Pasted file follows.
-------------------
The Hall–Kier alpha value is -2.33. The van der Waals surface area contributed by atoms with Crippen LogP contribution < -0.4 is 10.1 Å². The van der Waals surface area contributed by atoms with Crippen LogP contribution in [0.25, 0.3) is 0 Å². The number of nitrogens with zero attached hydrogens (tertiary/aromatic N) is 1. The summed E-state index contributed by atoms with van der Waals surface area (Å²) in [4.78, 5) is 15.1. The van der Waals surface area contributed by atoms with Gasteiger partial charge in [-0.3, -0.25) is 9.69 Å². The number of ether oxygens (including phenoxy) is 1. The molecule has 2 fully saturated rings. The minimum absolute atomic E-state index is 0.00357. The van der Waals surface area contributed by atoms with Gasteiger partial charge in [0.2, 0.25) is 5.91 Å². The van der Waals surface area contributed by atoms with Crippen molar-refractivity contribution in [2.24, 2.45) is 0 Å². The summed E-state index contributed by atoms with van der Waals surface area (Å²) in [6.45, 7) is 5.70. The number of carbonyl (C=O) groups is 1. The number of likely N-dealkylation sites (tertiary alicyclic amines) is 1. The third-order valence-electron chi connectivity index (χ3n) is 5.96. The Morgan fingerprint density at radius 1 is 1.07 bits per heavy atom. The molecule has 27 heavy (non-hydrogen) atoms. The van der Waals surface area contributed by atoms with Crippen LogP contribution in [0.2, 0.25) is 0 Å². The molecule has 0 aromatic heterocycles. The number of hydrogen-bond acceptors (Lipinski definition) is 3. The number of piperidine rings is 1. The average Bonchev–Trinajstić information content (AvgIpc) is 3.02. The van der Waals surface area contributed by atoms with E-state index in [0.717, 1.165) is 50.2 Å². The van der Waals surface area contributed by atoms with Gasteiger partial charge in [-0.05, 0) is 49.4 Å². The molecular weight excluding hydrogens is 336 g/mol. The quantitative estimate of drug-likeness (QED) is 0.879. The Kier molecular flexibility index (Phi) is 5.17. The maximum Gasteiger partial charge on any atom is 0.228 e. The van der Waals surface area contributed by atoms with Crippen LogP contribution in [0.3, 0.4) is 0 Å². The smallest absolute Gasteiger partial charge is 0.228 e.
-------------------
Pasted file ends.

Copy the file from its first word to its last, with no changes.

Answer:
The Hall–Kier alpha value is -2.33. The van der Waals surface area contributed by atoms with Crippen LogP contribution < -0.4 is 10.1 Å². The van der Waals surface area contributed by atoms with Crippen LogP contribution in [0.25, 0.3) is 0 Å². The number of nitrogens with zero attached hydrogens (tertiary/aromatic N) is 1. The summed E-state index contributed by atoms with van der Waals surface area (Å²) in [4.78, 5) is 15.1. The van der Waals surface area contributed by atoms with Gasteiger partial charge in [-0.3, -0.25) is 9.69 Å². The number of ether oxygens (including phenoxy) is 1. The molecule has 2 fully saturated rings. The minimum absolute atomic E-state index is 0.00357. The van der Waals surface area contributed by atoms with Gasteiger partial charge in [0.2, 0.25) is 5.91 Å². The van der Waals surface area contributed by atoms with Crippen molar-refractivity contribution in [2.24, 2.45) is 0 Å². The summed E-state index contributed by atoms with van der Waals surface area (Å²) in [6.45, 7) is 5.70. The number of carbonyl (C=O) groups is 1. The number of likely N-dealkylation sites (tertiary alicyclic amines) is 1. The third-order valence-electron chi connectivity index (χ3n) is 5.96. The Morgan fingerprint density at radius 1 is 1.07 bits per heavy atom. The molecule has 27 heavy (non-hydrogen) atoms. The van der Waals surface area contributed by atoms with Crippen LogP contribution in [0.2, 0.25) is 0 Å². The molecule has 0 aromatic heterocycles. The number of hydrogen-bond acceptors (Lipinski definition) is 3. The number of piperidine rings is 1. The average Bonchev–Trinajstić information content (AvgIpc) is 3.02. The van der Waals surface area contributed by atoms with E-state index in [0.717, 1.165) is 50.2 Å². The van der Waals surface area contributed by atoms with Gasteiger partial charge in [-0.05, 0) is 49.4 Å². The molecular weight excluding hydrogens is 336 g/mol. The quantitative estimate of drug-likeness (QED) is 0.879. The Kier molecular flexibility index (Phi) is 5.17. The maximum Gasteiger partial charge on any atom is 0.228 e. The van der Waals surface area contributed by atoms with Crippen LogP contribution in [0.3, 0.4) is 0 Å². The smallest absolute Gasteiger partial charge is 0.228 e.